Each neck pocket on a Specimen Aluminum is machined to precisely fit the neck heel of the actual neck going on the instrument. This arduous procedure may be somewhat superstitious (as opposed to using generalized templates) but it ensures a perfect fit and superior assembly on each and every guitar.

This guitar model is my Specimen Aluminum Esquire. With the neck block machining safely behind me, I can now embark on fitting the bridge and then “honey-combing” the frame to reduce weight and create a secret, internal beauty.

You can see images of the finished instrument here.

Back before the Sonic Arboretum opened, Time Out Chicago Kids ran a nice feature in their December/January issue. It gave Ian a chance to talk about how his childhood, specifically working alongside his Grandfather, influences his work.

Photos taken at Specimen Products during the building of the Sonic Arboretum Exhibit for MCA Chicago We were delighted that Time Out Chicago Kids reached out to us. The feature turned out very nice and Erica Gannett, who came out to photograph the shop for Time Out, took a series of lovely photos of the shop. Check it out!

Believe it or not these two Epiphone guitars are actually the same model: The Mighty Epiphone Olympic. The 1940s instrument on the left came in for a full restoration that required a neck set with a substantial revision to the neck geometry in order to get the bridge elevated enough to elicit some of the monster tone lurking within this box. This is prickly business with the traditional dovetail neck joint (still my favorite regardless).

Once the neck was set, it was completely re-fretted. The trapeze attachment plate had also exploded and needed to be re-fabricated. To do this, I unfolded the broken parts until they were flat and then made a new template.

 
 
 
 
 
 
 
 
 
 
 

I then cut the parts out of a sheet of brass and folded it and rolled it back up using the subtle persuasion of an anvil, a few small blocks of hardwood, and a ball peen hammer. Next I fabricated and fit a new bridge. It all went together well and once the instrument was setup it produced a great volume and gorgeous sonority.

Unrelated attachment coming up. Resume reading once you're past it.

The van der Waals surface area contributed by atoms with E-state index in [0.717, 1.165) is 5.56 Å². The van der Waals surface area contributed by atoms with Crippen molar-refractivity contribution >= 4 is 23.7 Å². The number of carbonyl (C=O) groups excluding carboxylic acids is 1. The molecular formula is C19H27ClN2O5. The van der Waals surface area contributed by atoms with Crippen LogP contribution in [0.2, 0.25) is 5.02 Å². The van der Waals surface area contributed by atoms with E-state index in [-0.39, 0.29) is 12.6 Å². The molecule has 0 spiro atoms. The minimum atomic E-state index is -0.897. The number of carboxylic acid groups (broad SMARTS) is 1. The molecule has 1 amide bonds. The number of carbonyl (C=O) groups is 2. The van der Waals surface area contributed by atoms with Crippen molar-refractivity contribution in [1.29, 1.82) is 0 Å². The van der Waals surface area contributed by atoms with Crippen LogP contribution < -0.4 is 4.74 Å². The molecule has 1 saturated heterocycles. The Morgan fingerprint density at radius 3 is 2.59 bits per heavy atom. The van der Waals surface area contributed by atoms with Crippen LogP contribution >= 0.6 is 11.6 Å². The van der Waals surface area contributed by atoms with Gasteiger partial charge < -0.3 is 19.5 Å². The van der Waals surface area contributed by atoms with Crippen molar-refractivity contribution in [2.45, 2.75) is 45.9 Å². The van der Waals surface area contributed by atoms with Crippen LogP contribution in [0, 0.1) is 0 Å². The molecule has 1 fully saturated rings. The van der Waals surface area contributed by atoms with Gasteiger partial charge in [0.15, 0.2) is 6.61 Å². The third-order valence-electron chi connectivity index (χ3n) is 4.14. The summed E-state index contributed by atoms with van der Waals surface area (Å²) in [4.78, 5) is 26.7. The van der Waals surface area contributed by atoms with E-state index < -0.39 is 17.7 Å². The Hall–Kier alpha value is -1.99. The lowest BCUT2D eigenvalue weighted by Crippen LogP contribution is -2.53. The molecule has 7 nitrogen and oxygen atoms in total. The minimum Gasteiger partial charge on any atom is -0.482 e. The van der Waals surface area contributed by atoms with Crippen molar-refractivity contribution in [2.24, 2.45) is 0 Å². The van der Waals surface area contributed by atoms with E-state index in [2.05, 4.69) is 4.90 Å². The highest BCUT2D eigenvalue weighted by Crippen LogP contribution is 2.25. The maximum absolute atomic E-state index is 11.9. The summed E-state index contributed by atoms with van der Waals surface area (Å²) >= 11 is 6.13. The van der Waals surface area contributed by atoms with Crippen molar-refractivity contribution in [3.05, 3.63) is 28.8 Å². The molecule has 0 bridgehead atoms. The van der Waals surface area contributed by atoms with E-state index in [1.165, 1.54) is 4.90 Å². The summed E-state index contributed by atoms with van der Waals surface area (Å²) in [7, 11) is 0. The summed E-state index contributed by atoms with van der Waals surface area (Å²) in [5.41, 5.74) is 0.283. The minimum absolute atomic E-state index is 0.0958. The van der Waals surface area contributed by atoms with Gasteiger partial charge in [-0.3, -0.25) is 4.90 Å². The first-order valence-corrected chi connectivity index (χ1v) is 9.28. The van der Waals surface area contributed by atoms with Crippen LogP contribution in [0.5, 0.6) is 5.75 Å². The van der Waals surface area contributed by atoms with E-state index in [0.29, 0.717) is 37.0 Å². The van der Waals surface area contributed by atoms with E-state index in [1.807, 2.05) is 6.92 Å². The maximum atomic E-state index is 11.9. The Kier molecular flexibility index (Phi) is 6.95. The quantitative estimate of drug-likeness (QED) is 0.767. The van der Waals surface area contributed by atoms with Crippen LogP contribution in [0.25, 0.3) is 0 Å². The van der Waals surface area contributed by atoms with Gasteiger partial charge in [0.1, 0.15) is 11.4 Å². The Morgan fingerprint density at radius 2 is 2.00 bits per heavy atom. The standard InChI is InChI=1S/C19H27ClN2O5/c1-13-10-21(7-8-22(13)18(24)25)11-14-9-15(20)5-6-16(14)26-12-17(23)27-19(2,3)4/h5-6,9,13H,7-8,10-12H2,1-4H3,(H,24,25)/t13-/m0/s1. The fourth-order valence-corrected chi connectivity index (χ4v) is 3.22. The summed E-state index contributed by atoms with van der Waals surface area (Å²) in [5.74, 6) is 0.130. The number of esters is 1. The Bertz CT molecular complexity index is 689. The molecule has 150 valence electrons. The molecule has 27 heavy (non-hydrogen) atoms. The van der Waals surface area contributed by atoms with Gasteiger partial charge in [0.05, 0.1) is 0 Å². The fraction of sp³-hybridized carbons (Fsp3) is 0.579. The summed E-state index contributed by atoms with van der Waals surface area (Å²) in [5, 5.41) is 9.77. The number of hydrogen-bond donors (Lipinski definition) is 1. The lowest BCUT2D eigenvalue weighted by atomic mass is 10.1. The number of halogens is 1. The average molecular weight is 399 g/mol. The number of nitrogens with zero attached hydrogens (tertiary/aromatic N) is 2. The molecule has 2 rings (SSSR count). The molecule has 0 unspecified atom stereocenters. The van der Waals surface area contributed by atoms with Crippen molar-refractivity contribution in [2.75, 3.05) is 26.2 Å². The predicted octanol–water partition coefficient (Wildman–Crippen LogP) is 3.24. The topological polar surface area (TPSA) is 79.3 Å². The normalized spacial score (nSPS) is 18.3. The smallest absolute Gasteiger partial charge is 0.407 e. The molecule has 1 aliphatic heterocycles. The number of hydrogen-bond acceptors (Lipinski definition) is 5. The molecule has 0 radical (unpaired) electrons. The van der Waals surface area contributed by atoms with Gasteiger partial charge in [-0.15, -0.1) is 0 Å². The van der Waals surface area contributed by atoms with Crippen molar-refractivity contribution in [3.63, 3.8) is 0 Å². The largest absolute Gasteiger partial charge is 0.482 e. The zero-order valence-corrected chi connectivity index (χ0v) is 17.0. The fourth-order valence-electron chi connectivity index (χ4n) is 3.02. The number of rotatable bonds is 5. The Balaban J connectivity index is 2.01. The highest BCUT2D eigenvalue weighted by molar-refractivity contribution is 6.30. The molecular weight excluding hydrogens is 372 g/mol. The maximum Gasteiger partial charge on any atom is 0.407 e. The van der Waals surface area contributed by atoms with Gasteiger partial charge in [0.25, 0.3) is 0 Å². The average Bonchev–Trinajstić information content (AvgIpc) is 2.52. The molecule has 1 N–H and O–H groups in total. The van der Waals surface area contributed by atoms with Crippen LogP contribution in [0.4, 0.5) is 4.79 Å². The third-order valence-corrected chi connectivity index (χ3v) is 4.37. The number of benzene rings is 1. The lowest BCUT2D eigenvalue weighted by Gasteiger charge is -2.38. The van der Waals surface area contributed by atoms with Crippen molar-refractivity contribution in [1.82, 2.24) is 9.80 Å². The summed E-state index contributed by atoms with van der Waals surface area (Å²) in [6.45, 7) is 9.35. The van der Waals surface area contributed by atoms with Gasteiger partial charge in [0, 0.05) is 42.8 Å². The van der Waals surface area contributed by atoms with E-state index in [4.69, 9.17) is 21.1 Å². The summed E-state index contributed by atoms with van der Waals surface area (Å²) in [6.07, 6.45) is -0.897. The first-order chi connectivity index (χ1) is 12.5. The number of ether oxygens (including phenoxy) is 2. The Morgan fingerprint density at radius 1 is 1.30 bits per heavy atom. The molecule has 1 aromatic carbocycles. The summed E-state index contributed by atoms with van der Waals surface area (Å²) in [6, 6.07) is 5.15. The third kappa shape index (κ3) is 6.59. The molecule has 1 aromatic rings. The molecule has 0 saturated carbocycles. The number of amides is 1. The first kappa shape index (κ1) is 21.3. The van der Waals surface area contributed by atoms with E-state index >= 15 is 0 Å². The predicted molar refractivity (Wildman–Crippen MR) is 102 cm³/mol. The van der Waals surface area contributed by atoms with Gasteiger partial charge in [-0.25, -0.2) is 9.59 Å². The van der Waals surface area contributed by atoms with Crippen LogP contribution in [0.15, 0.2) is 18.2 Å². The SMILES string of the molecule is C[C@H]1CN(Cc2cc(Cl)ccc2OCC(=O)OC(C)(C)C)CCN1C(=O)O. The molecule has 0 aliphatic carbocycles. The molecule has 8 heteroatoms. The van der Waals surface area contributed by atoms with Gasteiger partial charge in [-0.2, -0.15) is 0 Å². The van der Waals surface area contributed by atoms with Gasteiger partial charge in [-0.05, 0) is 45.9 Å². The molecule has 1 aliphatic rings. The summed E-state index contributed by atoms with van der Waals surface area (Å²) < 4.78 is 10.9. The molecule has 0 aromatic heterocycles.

We may never how the three on a side headstock morphed to a bat wing headstock on the more modern instrument on the right. This instrument had an unfortunate tuning machine replacement and had some chip-out on the headstock face which I drop-filled and buffed out so that vintage-style tuners could be re-fit.

After many months of hard work and anticipation, Specimen and Andrew Bird’s team of engineers installed the Sonic Arboretum at Chicago’s Museum of Contemporary Art on Monday, December 5, 2011.

Andrew Bird and Ian Schneller's Sonic Arboretum Exhibit at MCA Chicago December 2011Andrew Bird and Ian Schneller's Sonic Arboretum Exhibit at MCA Chicago December 2011During the first week of the exhibit, Andrew used the third floor balcony off the museum’s main atrium as a perch from where he could create new compositions specifically for the exhibit and the museum. It was thrilling to witness his creative process and see museum visitors reacting to the exhibit and the music. After the compositions were recorded, Neil Strauch (engineer extraordinaire) and Andrew manipulated the various loops of violin, guitar, and whistling sending them to specific horn speakers, shifting the sounds around the museum’s atrium creating a spatial phenomenon that is both beautiful and provocative.

The exhibit is open to the public until the end of the month. Do check it out….it is something to behold! Below is a slideshow of photos from the first week of this exhibit.

We are making the final push before installing the Sonic Arboretum at the Museum of Contemporary Art Chicago next Monday. This week we’ll be completing the final stages of French polishing the horns, testing the system and installing the remote control unit for the XL Janus spinning horn speaker. It’s getting pretty exciting around here!

Chicago Magazine features Andrew Bird & Ian Schneller's Sonic ArboretumChicago Magazine features the Sonic Arboretum in their December 2011 issue.

What a day! The photo shoot for this feature began at 8:00 am when Saverio Truglia and his crew loaded in an intriguing assortment of equipment, props, and even a smoke machine!

Shot back in September on location in the building where Specimen Products is located, Saverio pulled out all the stops creating a moody garden scene using our horn speakers, astro-turf, fake rocks, and mysterious lighting techniques. We wrapped up around 3:00 pm – just about the time when Ian’s feet were going numb.

This was perhaps the first time Ian has ever worn makeup. Oh, wait! There was that one time he painted himself green for a Shrimp Boat show.

You can see the Chicago Magazine article here.

Ian Schneller on stage with Shrimp Boat at the Lounge Ax, Chicago

With little less than one month before we setup the exhibit at the MCA Chicago, work on the Sonic Arboretum is in high gear. We have a great group of people working away at assembling, seaming, dyeing, french polishing, sanding, carving, wiring and just about every other “-ing” you can think of.

With the help of photographer Shane Welch, we are creating a photo journal. Here is a little slideshow for you.